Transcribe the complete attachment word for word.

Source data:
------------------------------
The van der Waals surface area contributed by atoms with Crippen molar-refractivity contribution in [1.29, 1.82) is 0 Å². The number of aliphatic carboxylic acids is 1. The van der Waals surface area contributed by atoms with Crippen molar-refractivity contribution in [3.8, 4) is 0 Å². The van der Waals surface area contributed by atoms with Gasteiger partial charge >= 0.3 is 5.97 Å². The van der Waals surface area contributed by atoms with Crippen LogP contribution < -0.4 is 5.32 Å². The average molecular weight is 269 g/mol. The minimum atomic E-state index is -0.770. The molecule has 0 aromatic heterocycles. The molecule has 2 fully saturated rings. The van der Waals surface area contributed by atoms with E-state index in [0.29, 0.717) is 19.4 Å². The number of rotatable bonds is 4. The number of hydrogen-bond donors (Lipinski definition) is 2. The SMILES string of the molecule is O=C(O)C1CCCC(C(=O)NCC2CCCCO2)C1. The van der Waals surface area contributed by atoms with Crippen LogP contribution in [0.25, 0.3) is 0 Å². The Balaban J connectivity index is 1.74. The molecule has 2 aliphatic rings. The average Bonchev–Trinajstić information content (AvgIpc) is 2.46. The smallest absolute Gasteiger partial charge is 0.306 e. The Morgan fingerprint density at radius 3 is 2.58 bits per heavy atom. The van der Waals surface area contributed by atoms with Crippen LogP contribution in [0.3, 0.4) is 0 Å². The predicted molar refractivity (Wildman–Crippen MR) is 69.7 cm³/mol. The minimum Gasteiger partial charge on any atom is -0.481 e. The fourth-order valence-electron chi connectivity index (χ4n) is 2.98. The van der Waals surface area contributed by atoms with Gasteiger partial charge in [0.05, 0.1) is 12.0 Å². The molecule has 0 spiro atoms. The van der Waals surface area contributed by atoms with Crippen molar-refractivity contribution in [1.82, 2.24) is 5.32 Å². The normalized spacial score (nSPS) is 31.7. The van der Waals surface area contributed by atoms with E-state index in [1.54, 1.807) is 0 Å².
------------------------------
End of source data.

The van der Waals surface area contributed by atoms with Crippen molar-refractivity contribution in [1.29, 1.82) is 0 Å². The number of aliphatic carboxylic acids is 1. The van der Waals surface area contributed by atoms with Crippen molar-refractivity contribution in [3.8, 4) is 0 Å². The van der Waals surface area contributed by atoms with Gasteiger partial charge >= 0.3 is 5.97 Å². The van der Waals surface area contributed by atoms with Crippen LogP contribution < -0.4 is 5.32 Å². The average molecular weight is 269 g/mol. The minimum atomic E-state index is -0.770. The molecule has 0 aromatic heterocycles. The molecule has 2 fully saturated rings. The van der Waals surface area contributed by atoms with E-state index in [0.29, 0.717) is 19.4 Å². The number of rotatable bonds is 4. The number of hydrogen-bond donors (Lipinski definition) is 2. The SMILES string of the molecule is O=C(O)C1CCCC(C(=O)NCC2CCCCO2)C1. The van der Waals surface area contributed by atoms with Crippen LogP contribution in [0.25, 0.3) is 0 Å². The Balaban J connectivity index is 1.74. The molecule has 2 aliphatic rings. The average Bonchev–Trinajstić information content (AvgIpc) is 2.46. The smallest absolute Gasteiger partial charge is 0.306 e. The Morgan fingerprint density at radius 3 is 2.58 bits per heavy atom. The van der Waals surface area contributed by atoms with Crippen LogP contribution in [0.3, 0.4) is 0 Å². The predicted molar refractivity (Wildman–Crippen MR) is 69.7 cm³/mol. The minimum Gasteiger partial charge on any atom is -0.481 e. The fourth-order valence-electron chi connectivity index (χ4n) is 2.98. The van der Waals surface area contributed by atoms with Gasteiger partial charge in [0.05, 0.1) is 12.0 Å². The molecule has 0 spiro atoms. The van der Waals surface area contributed by atoms with Crippen molar-refractivity contribution in [1.82, 2.24) is 5.32 Å². The normalized spacial score (nSPS) is 31.7. The van der Waals surface area contributed by atoms with E-state index in [1.54, 1.807) is 0 Å².